Over the last 10 weeks I have been attending conferences and meetings to connect JRS Australia with others looking to support people forced to leave their homes for reasons related to climate change. I’ve met with Catholic organisations, policy experts, and leaders from Pacific Islands to explore a role for JRS Australia aligned with our pillars of accompaniment, service and advocacy. We are learning how best to support people on the move to amplify their voices so that policy and decision makers will hear them and meet this challenge. As Laudato Si’ calls us to Care for Our Common Home, faith-based organisations are called to respond to these interconnected environmental and human challenges.
All countries across the globe are now feeling the impact of the climate emergency. The latest UN report issues a ‘final warning’ to humanity, urging drastic action to prevent irrevocable damage. With the recent droughts, floods, and wildfires occurring in Australia, the reality of the climate crisis is increasingly evident before our very eyes.
However, people around the world experience climate change differently, with some regions and communities affected much worse than others. People living in the regions at greatest risk – largely in the Global South – are also least responsible for the greenhouse gas emissions which have caused climate change. They are also often the least resourced to cope and adapt. Climate change is a justice issue, interweaving threads of environmental justice, gender equality and decolonial action.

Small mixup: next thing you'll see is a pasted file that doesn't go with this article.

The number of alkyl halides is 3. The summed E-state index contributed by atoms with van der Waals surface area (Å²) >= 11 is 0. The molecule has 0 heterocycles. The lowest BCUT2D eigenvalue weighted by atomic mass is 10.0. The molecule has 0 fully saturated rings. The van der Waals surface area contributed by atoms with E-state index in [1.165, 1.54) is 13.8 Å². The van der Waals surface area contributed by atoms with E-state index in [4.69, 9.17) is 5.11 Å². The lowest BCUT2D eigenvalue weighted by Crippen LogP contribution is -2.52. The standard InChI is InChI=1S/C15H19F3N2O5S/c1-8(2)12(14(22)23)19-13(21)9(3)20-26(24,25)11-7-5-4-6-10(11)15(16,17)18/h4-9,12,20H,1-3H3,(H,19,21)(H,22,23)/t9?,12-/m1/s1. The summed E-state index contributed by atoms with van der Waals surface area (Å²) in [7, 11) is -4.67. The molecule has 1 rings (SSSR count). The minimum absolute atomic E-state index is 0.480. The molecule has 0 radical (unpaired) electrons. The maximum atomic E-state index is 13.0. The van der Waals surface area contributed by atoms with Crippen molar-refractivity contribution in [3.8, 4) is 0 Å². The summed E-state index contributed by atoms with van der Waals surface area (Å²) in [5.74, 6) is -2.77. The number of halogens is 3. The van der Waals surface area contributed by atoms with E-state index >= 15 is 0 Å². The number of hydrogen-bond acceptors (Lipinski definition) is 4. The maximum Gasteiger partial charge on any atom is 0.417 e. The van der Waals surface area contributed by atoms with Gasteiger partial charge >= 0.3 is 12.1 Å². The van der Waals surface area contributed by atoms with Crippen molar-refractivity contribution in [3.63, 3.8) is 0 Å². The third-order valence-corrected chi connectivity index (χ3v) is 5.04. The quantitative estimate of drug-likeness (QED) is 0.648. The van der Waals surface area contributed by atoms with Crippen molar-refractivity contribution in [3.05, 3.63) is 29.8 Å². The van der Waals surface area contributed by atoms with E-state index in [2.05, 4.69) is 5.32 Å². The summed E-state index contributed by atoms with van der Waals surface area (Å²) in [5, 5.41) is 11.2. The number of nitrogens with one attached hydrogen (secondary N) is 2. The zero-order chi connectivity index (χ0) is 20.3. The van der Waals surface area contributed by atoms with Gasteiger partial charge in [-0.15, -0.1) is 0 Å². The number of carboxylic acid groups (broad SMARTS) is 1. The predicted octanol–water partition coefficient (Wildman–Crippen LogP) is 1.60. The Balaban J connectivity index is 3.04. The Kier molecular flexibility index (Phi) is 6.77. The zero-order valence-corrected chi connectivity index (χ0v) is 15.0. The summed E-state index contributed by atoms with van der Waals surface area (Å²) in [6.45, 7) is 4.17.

People already living with vulnerability and inequality are experiencing the worst of climate change; for instance women and children are over 14 times more likely to be killed by climate fueled disasters than men, according to UNHCR figures. In our Asia Pacific region, between 40-67% of rural women work in farming, and climate change is making it much harder for them to support their families as the land they work becomes less arable.
Climate change makes life much harder for women and children within climate vulnerable locations, and also at all stages on the move. Climate-related displacement (CRD) is a growing challenge which demands action, especially in the absence of clear protection pathways, and requires attention to these gender dimensions. As we talk about climate mobility, it is essential to also recognise climate immobility: those left behind. It is women and children that are often least able to migrate in the context of climate change and disasters because they live in societies that don’t encourage them to travel alone; their family may choose male relatives to make the trip, or they lack the funds to travel. Those left behind are often at risk from extreme climate but also from follow-on impacts such as disease and malnutrition; dangerous working conditions, such as extreme heat; and heightened risk of gender-based violence.
Since CRD impacts people differently, we not only need human rights-based policies, but also approaches which safeguard and empower women and girls. Women are already using their skills and resources to adapt to climate change and decision makers must make sure that women’s voices are meaningfully included at every stage as we work together both to adapt to and prevent further climate change. We need to work with women and girls to protect their rights, but also recognise that they are a huge part of the solution. Through education, female leadership, and gender-sensitive policies, we must ensure that our heating world recognises the rights of women – whether they choose or are forced to leave home, to stay, or are on the move.
I invite you to join us on this journey: as we follow this growing area of work and seek practical ways forward, wherever we are, to care for our own corner of our beautiful planet in small but significant ways.